What cleanroom managers need to consider when it comes to ESG
Environmental, social and governance (ESG) are factors that are considered when assessing a company's sustainability and its effects on stakeholders, such as investors. ESG is used to evaluate a company's governance policies and management of environmental and social issues to discover potential risks and possibilities.
Although important, ESG has not been taken seriously in the cleanroom. In fact, due to the nature of cleanrooms in an industry such as semiconductors, the high energy consumption in a controlled environment makes it difficult to reduce their carbon footprint. The strict regulations and standards within those cleanrooms also makes it difficult to align with ESG principles so resistance to change from within the industry is expected.
However, the global semiconductor industry has experienced considerable growth in recent years, with a compound annual growth rate (CAGR) of approximately 7% from 2015 to 2020. The industry is expected to continue growing in the coming years. Therefore, going by these numbers, it is imperative to look at the state of ESG in the cleanroom environment and explore how companies integrate these considerations into their operations.
How can a high-tech company meet ESG standards in the cleanroom environment? Several different priorities should be considered. Energy efficiency is key: this involves implementing energy-saving measures and using renewable energy sources in the cleanroom. Water management is also essential: this means implementing water conservation practices, such as recycling and reusing water in the cleanroom. Waste management is next on the list: cleanroom managers should implement a waste management system to minimise waste, such as using recyclable materials and reducing packaging. Employee health and safety is crucial: providing a safe and healthy working environment is not the only aspect. Wearables is often overlooked, although it is a major factor to improving the health and safety aspect of ESG. Supplier management must not be forgotten either: this means evaluating and monitoring the ESG practices of suppliers to ensure they align with the company's standards.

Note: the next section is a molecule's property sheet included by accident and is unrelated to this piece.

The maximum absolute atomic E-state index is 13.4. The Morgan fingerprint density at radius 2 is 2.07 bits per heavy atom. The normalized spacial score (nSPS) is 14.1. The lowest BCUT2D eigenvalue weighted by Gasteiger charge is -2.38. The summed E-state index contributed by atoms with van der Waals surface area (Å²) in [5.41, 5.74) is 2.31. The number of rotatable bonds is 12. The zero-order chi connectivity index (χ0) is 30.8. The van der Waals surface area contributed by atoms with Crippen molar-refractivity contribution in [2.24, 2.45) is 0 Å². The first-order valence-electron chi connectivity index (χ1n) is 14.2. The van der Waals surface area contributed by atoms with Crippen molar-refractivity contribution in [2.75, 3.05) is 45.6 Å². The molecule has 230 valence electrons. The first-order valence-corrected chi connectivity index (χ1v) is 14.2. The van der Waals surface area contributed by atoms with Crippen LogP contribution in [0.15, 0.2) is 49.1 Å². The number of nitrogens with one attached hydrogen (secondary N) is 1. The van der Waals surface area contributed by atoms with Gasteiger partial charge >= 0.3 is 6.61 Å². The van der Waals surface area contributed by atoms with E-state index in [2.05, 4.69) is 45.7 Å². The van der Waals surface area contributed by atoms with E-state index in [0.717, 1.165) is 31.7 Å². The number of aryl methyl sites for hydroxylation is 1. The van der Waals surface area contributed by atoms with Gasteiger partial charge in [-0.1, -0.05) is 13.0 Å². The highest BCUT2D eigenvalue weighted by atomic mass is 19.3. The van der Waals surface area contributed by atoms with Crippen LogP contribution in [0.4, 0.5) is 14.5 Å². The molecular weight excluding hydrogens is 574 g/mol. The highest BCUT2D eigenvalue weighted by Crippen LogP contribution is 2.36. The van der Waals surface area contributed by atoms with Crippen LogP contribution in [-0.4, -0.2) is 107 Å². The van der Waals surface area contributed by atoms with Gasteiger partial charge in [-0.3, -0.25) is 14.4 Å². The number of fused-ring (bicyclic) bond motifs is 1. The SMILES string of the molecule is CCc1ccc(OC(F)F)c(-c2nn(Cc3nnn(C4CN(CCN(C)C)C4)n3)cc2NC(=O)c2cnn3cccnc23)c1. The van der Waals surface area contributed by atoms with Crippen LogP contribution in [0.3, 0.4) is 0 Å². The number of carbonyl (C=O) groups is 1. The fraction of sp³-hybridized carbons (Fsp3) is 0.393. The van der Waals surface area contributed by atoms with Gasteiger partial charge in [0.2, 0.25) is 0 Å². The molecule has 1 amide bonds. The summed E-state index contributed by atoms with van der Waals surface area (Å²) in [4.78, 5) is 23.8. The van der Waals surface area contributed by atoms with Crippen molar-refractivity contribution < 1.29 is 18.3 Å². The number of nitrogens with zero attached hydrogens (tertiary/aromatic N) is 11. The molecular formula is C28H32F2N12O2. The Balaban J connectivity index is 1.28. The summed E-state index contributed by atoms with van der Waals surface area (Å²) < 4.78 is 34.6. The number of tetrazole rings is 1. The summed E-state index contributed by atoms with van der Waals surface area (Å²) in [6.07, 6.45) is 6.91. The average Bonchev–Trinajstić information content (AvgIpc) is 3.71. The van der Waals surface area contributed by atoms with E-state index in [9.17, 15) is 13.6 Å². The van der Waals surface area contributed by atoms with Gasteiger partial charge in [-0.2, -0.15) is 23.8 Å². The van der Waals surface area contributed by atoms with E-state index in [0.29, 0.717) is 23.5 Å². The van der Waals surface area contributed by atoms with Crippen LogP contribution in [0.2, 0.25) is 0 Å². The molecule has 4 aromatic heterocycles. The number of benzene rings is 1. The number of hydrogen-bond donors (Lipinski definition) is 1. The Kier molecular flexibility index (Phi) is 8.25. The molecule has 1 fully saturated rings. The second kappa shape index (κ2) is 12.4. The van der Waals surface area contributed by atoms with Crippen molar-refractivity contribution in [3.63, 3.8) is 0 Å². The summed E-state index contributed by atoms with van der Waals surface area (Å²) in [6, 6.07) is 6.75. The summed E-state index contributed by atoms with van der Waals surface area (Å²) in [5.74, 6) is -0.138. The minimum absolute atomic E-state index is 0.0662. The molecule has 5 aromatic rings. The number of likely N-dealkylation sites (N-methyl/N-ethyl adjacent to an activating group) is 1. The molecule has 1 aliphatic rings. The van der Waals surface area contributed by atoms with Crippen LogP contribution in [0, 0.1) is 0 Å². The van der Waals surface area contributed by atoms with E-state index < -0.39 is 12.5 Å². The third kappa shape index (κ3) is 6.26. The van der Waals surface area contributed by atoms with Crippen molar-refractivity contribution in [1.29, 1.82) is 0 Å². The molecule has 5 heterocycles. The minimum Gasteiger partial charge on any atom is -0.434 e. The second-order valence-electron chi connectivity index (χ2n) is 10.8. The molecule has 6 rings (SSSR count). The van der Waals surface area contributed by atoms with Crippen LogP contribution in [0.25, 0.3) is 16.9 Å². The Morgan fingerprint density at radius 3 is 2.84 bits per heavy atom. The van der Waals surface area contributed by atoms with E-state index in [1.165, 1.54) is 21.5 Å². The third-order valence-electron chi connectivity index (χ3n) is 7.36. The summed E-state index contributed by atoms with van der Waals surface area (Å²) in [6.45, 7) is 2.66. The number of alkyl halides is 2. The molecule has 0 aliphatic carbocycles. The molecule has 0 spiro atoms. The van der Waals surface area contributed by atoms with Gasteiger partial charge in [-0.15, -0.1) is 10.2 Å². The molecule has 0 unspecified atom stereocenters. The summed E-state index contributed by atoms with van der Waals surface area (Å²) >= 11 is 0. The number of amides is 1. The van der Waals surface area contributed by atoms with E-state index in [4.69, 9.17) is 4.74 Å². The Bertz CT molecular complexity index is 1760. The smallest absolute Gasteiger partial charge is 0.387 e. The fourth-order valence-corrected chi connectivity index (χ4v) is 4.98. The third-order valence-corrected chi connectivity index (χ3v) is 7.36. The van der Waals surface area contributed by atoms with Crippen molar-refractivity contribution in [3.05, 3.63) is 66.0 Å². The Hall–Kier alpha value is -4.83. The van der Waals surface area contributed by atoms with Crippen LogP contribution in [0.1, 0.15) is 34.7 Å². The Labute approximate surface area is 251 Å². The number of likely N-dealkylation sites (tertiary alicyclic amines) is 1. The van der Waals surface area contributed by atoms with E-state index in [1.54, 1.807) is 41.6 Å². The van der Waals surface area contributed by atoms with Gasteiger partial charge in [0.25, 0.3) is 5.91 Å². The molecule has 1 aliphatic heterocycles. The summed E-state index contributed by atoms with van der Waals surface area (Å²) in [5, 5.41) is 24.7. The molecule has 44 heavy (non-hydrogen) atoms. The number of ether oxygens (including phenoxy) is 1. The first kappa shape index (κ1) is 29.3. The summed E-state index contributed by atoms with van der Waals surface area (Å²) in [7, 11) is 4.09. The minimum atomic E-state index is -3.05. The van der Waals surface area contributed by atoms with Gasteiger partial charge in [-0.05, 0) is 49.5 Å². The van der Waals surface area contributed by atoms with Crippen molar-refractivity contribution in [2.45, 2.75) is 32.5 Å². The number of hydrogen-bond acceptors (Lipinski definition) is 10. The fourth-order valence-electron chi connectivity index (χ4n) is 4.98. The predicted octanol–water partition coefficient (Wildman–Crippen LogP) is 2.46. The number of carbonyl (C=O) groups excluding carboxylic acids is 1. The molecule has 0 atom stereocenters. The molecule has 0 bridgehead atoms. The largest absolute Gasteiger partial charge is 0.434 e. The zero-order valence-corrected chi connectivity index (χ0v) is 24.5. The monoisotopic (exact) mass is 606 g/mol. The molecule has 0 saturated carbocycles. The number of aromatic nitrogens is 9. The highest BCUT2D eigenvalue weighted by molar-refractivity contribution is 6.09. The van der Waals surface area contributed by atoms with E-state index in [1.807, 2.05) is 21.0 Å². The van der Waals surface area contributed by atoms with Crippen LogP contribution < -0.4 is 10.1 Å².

Finally, transparency and reporting are key: this means regularly reporting on the company's ESG practices and performance to stakeholders, including investors.
One company that has taken the initiative to develop innovative solutions for the high-tech industries that meet ESG best practices in every dimension is Asiatic Fiber Corporation (AFC). AFC is an expert in producing fabrics for critical manufacturing environments such as cleanrooms.
Health and safety is paramount to ESG
An important aspect of ESG that AFC is channelling resources towards is the health and safety of employees. Many cleanrooms require strict control measures to ensure that contaminants are kept at bay, and this can include protection from hazardous chemicals and materials. Besides standard fabrics for personal protective equipment (PPE) AFC also produces a range of sustainable yarn using specialised fibres that are genetically eco-friendly, introducing new applications for a more sustainable future in cleanroom textiles.
Focusing on high-quality workplace standards, AFC fabric is more readily designed for maximum comfort using functional yarn and air permeability to improve well-being. Many garments use air permeability to let sweat dissipate more quickly, ensuring optimum comfort. Especially in cleanroom environments, workers must wear full-body protective gear, which can become uncomfortable. This is why it is important to focus on making protective garments as pleasantly feeling as possible, even when they need to be used in challenging conditions for long periods.
For example, AFC produces fabric to enhance the use of sweat dispersal technology to provide a cooling function for the wearer in a range of garments. As well as being functional in preventing electrostatic hazards, the yarn is designed to absorb sweat keeping skin dry. It is also durable enough to withstand multiple washes, reducing waste. In this way, the fabric makes a social and environmental difference to improve workers' well-being, communities, and beyond.
Finally, governance is another key area where the cleanroom environment is progressing. Companies such as AFC are leading the way in this effort. It is important for others in the industry to follow their example and prioritise ESG initiatives to create a more sustainable and responsible industry.
Overall, AFC is making major strides in adopting ESG practices in the cleanroom industry, using its enlightened point of view on the health and safety sector. It takes a holistic approach to sustainability and responsibility, from energy efficiency and sustainable materials to employee health and safety. As the semiconductor industry continues to grow and the cleanroom environment evolves, it is important that these efforts are maintained and strengthened to ensure that companies can lead the way in the adoption of sustainable and responsible practices in the manufacturing and cleanroom environments.